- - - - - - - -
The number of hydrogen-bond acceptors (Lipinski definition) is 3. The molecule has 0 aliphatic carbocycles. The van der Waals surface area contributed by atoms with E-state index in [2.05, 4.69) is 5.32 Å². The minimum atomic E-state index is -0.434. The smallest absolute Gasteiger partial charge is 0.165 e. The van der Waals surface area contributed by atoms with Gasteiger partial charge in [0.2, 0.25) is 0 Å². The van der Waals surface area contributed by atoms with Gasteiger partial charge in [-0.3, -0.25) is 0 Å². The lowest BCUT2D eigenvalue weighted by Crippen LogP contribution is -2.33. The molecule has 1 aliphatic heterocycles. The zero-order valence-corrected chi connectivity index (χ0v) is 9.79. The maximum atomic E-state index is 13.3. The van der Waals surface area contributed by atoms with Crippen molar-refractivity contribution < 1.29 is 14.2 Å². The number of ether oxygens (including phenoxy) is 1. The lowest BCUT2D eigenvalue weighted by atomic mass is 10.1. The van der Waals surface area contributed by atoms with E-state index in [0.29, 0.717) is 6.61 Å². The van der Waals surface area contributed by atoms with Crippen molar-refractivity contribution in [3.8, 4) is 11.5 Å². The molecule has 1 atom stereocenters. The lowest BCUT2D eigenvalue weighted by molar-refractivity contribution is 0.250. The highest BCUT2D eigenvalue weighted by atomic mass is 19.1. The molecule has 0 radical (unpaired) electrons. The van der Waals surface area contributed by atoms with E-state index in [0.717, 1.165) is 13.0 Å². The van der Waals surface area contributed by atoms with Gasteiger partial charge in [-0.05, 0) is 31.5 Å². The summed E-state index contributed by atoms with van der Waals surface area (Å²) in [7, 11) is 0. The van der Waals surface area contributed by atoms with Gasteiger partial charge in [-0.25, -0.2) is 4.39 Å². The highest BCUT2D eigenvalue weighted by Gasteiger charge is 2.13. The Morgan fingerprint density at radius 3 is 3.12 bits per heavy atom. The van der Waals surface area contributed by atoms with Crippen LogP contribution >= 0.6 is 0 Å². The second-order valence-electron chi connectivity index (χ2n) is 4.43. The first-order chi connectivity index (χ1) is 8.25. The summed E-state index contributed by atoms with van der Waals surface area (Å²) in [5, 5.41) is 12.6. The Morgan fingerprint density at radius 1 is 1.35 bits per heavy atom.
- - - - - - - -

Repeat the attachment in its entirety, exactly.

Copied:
The number of hydrogen-bond acceptors (Lipinski definition) is 3. The molecule has 0 aliphatic carbocycles. The van der Waals surface area contributed by atoms with E-state index in [2.05, 4.69) is 5.32 Å². The minimum atomic E-state index is -0.434. The smallest absolute Gasteiger partial charge is 0.165 e. The van der Waals surface area contributed by atoms with Gasteiger partial charge in [0.2, 0.25) is 0 Å². The van der Waals surface area contributed by atoms with Gasteiger partial charge in [-0.3, -0.25) is 0 Å². The lowest BCUT2D eigenvalue weighted by Crippen LogP contribution is -2.33. The molecule has 1 aliphatic heterocycles. The zero-order valence-corrected chi connectivity index (χ0v) is 9.79. The maximum atomic E-state index is 13.3. The van der Waals surface area contributed by atoms with Crippen molar-refractivity contribution < 1.29 is 14.2 Å². The number of ether oxygens (including phenoxy) is 1. The lowest BCUT2D eigenvalue weighted by atomic mass is 10.1. The van der Waals surface area contributed by atoms with E-state index in [0.29, 0.717) is 6.61 Å². The van der Waals surface area contributed by atoms with Crippen molar-refractivity contribution in [3.8, 4) is 11.5 Å². The molecule has 1 atom stereocenters. The lowest BCUT2D eigenvalue weighted by molar-refractivity contribution is 0.250. The highest BCUT2D eigenvalue weighted by atomic mass is 19.1. The molecule has 0 radical (unpaired) electrons. The van der Waals surface area contributed by atoms with E-state index in [0.717, 1.165) is 13.0 Å². The van der Waals surface area contributed by atoms with Gasteiger partial charge in [-0.05, 0) is 31.5 Å². The summed E-state index contributed by atoms with van der Waals surface area (Å²) in [7, 11) is 0. The van der Waals surface area contributed by atoms with Gasteiger partial charge in [-0.25, -0.2) is 4.39 Å². The highest BCUT2D eigenvalue weighted by Gasteiger charge is 2.13. The Morgan fingerprint density at radius 3 is 3.12 bits per heavy atom. The van der Waals surface area contributed by atoms with Crippen LogP contribution >= 0.6 is 0 Å². The second-order valence-electron chi connectivity index (χ2n) is 4.43. The first-order chi connectivity index (χ1) is 8.25. The summed E-state index contributed by atoms with van der Waals surface area (Å²) in [5, 5.41) is 12.6. The Morgan fingerprint density at radius 1 is 1.35 bits per heavy atom.